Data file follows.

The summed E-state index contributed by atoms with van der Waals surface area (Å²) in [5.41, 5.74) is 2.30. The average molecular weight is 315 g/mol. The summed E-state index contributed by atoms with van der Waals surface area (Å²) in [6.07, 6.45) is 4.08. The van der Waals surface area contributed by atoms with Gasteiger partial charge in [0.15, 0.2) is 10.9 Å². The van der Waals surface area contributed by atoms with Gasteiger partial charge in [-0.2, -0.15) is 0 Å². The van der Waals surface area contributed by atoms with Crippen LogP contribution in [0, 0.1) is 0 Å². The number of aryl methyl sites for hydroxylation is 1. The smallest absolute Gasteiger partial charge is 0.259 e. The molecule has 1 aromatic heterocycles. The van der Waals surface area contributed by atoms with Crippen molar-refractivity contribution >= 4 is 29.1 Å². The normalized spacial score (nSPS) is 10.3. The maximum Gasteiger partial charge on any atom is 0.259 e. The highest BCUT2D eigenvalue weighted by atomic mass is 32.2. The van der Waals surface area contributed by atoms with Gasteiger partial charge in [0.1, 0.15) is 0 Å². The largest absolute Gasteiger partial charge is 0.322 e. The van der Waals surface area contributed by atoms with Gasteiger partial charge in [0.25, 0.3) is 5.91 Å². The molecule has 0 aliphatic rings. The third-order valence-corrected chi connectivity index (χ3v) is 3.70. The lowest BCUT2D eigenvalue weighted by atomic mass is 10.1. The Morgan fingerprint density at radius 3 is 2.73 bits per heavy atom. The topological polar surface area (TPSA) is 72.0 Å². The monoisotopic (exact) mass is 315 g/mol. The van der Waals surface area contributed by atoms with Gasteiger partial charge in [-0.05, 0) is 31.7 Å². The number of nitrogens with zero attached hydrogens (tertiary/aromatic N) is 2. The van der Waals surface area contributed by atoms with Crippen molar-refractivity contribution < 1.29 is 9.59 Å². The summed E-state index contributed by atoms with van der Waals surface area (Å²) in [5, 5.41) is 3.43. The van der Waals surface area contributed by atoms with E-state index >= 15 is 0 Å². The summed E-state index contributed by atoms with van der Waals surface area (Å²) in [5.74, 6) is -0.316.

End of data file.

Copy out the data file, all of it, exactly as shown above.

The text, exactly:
The summed E-state index contributed by atoms with van der Waals surface area (Å²) in [5.41, 5.74) is 2.30. The average molecular weight is 315 g/mol. The summed E-state index contributed by atoms with van der Waals surface area (Å²) in [6.07, 6.45) is 4.08. The van der Waals surface area contributed by atoms with Gasteiger partial charge in [0.15, 0.2) is 10.9 Å². The van der Waals surface area contributed by atoms with Gasteiger partial charge in [-0.2, -0.15) is 0 Å². The van der Waals surface area contributed by atoms with Crippen LogP contribution in [0, 0.1) is 0 Å². The number of aryl methyl sites for hydroxylation is 1. The smallest absolute Gasteiger partial charge is 0.259 e. The molecule has 1 aromatic heterocycles. The van der Waals surface area contributed by atoms with Crippen molar-refractivity contribution >= 4 is 29.1 Å². The normalized spacial score (nSPS) is 10.3. The maximum Gasteiger partial charge on any atom is 0.259 e. The highest BCUT2D eigenvalue weighted by atomic mass is 32.2. The van der Waals surface area contributed by atoms with Gasteiger partial charge in [0.1, 0.15) is 0 Å². The largest absolute Gasteiger partial charge is 0.322 e. The van der Waals surface area contributed by atoms with Gasteiger partial charge in [0.25, 0.3) is 5.91 Å². The molecule has 0 aliphatic rings. The third-order valence-corrected chi connectivity index (χ3v) is 3.70. The lowest BCUT2D eigenvalue weighted by atomic mass is 10.1. The Morgan fingerprint density at radius 3 is 2.73 bits per heavy atom. The topological polar surface area (TPSA) is 72.0 Å². The monoisotopic (exact) mass is 315 g/mol. The van der Waals surface area contributed by atoms with Gasteiger partial charge in [-0.05, 0) is 31.7 Å². The number of nitrogens with zero attached hydrogens (tertiary/aromatic N) is 2. The van der Waals surface area contributed by atoms with Crippen molar-refractivity contribution < 1.29 is 9.59 Å². The summed E-state index contributed by atoms with van der Waals surface area (Å²) in [5, 5.41) is 3.43. The van der Waals surface area contributed by atoms with E-state index >= 15 is 0 Å². The summed E-state index contributed by atoms with van der Waals surface area (Å²) in [5.74, 6) is -0.316.